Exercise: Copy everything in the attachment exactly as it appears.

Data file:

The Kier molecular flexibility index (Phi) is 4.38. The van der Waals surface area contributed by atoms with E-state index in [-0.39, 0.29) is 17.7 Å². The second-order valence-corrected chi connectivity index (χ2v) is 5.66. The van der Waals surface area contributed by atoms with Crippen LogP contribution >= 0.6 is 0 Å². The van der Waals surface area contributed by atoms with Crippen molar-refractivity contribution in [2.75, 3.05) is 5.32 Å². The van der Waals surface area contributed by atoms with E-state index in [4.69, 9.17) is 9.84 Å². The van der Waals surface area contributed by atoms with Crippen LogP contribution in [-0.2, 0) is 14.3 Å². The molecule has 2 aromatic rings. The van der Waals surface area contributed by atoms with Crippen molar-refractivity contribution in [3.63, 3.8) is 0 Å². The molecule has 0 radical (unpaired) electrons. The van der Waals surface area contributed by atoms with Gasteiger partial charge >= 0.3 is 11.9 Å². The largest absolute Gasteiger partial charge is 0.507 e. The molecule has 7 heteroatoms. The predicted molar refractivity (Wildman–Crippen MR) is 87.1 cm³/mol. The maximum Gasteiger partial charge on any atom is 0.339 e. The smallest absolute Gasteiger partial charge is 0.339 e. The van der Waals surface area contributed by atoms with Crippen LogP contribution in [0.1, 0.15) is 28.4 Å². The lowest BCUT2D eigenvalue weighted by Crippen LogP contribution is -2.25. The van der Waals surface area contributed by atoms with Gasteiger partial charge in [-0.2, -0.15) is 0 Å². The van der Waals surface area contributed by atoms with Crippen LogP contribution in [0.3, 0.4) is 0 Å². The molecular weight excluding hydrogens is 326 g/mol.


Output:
The Kier molecular flexibility index (Phi) is 4.38. The van der Waals surface area contributed by atoms with E-state index in [-0.39, 0.29) is 17.7 Å². The second-order valence-corrected chi connectivity index (χ2v) is 5.66. The van der Waals surface area contributed by atoms with Crippen LogP contribution >= 0.6 is 0 Å². The van der Waals surface area contributed by atoms with Crippen molar-refractivity contribution in [2.75, 3.05) is 5.32 Å². The van der Waals surface area contributed by atoms with E-state index in [4.69, 9.17) is 9.84 Å². The van der Waals surface area contributed by atoms with Crippen LogP contribution in [-0.2, 0) is 14.3 Å². The molecule has 2 aromatic rings. The van der Waals surface area contributed by atoms with Crippen molar-refractivity contribution in [3.63, 3.8) is 0 Å². The molecule has 0 radical (unpaired) electrons. The van der Waals surface area contributed by atoms with Gasteiger partial charge >= 0.3 is 11.9 Å². The largest absolute Gasteiger partial charge is 0.507 e. The molecule has 7 heteroatoms. The predicted molar refractivity (Wildman–Crippen MR) is 87.1 cm³/mol. The maximum Gasteiger partial charge on any atom is 0.339 e. The smallest absolute Gasteiger partial charge is 0.339 e. The van der Waals surface area contributed by atoms with Crippen LogP contribution in [0.1, 0.15) is 28.4 Å². The lowest BCUT2D eigenvalue weighted by Crippen LogP contribution is -2.25. The van der Waals surface area contributed by atoms with Gasteiger partial charge in [-0.2, -0.15) is 0 Å². The van der Waals surface area contributed by atoms with Crippen LogP contribution in [0.3, 0.4) is 0 Å². The molecular weight excluding hydrogens is 326 g/mol.